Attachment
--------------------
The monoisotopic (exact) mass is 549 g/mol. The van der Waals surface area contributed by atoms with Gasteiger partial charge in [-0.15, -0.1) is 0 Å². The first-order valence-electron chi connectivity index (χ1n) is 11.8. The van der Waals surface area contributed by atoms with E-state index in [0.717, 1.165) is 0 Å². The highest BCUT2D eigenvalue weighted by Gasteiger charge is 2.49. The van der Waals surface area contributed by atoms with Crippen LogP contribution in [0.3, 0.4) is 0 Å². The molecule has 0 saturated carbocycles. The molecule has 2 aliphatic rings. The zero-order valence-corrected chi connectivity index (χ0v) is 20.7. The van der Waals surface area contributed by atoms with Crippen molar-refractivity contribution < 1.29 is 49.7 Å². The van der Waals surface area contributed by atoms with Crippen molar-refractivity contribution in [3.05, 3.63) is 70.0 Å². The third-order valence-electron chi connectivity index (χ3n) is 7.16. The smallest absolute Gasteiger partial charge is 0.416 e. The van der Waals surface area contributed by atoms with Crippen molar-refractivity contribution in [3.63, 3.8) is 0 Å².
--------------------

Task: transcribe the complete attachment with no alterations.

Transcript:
The monoisotopic (exact) mass is 549 g/mol. The van der Waals surface area contributed by atoms with Gasteiger partial charge in [-0.15, -0.1) is 0 Å². The first-order valence-electron chi connectivity index (χ1n) is 11.8. The van der Waals surface area contributed by atoms with E-state index in [0.717, 1.165) is 0 Å². The highest BCUT2D eigenvalue weighted by Gasteiger charge is 2.49. The van der Waals surface area contributed by atoms with Crippen LogP contribution in [0.3, 0.4) is 0 Å². The molecule has 0 saturated carbocycles. The molecule has 2 aliphatic rings. The zero-order valence-corrected chi connectivity index (χ0v) is 20.7. The van der Waals surface area contributed by atoms with Crippen molar-refractivity contribution < 1.29 is 49.7 Å². The van der Waals surface area contributed by atoms with Crippen molar-refractivity contribution in [3.05, 3.63) is 70.0 Å². The third-order valence-electron chi connectivity index (χ3n) is 7.16. The smallest absolute Gasteiger partial charge is 0.416 e. The van der Waals surface area contributed by atoms with Crippen molar-refractivity contribution in [3.63, 3.8) is 0 Å².